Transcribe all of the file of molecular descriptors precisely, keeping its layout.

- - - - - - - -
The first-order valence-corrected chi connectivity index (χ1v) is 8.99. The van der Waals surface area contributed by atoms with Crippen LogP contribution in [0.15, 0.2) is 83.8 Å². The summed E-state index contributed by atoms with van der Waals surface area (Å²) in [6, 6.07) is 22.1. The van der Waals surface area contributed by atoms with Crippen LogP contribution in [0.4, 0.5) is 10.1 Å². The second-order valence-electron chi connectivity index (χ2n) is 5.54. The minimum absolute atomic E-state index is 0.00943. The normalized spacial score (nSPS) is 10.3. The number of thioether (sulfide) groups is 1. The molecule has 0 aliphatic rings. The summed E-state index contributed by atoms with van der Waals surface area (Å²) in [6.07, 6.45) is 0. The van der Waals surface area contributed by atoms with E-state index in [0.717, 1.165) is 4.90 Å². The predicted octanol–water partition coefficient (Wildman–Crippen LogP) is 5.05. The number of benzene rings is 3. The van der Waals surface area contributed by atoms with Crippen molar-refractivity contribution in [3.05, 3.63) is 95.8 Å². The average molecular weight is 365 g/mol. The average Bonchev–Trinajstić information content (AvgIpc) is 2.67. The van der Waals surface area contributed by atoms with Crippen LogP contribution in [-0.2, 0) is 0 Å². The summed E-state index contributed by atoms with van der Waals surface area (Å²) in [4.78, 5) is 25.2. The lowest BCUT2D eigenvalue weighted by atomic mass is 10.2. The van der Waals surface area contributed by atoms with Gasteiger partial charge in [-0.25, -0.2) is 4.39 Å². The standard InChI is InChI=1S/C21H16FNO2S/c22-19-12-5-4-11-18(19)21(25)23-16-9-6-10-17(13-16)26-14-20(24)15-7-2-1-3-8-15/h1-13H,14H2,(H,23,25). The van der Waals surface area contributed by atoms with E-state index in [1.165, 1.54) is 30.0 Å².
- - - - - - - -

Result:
The first-order valence-corrected chi connectivity index (χ1v) is 8.99. The van der Waals surface area contributed by atoms with Crippen LogP contribution in [0.15, 0.2) is 83.8 Å². The summed E-state index contributed by atoms with van der Waals surface area (Å²) in [6, 6.07) is 22.1. The van der Waals surface area contributed by atoms with Crippen LogP contribution in [0.4, 0.5) is 10.1 Å². The second-order valence-electron chi connectivity index (χ2n) is 5.54. The minimum absolute atomic E-state index is 0.00943. The normalized spacial score (nSPS) is 10.3. The number of thioether (sulfide) groups is 1. The molecule has 0 aliphatic rings. The summed E-state index contributed by atoms with van der Waals surface area (Å²) in [6.07, 6.45) is 0. The van der Waals surface area contributed by atoms with E-state index in [0.717, 1.165) is 4.90 Å². The predicted octanol–water partition coefficient (Wildman–Crippen LogP) is 5.05. The number of benzene rings is 3. The van der Waals surface area contributed by atoms with Crippen molar-refractivity contribution in [3.05, 3.63) is 95.8 Å². The average molecular weight is 365 g/mol. The average Bonchev–Trinajstić information content (AvgIpc) is 2.67. The van der Waals surface area contributed by atoms with Crippen LogP contribution in [-0.2, 0) is 0 Å². The summed E-state index contributed by atoms with van der Waals surface area (Å²) in [4.78, 5) is 25.2. The lowest BCUT2D eigenvalue weighted by atomic mass is 10.2. The van der Waals surface area contributed by atoms with Gasteiger partial charge in [-0.25, -0.2) is 4.39 Å². The standard InChI is InChI=1S/C21H16FNO2S/c22-19-12-5-4-11-18(19)21(25)23-16-9-6-10-17(13-16)26-14-20(24)15-7-2-1-3-8-15/h1-13H,14H2,(H,23,25). The van der Waals surface area contributed by atoms with E-state index in [1.165, 1.54) is 30.0 Å².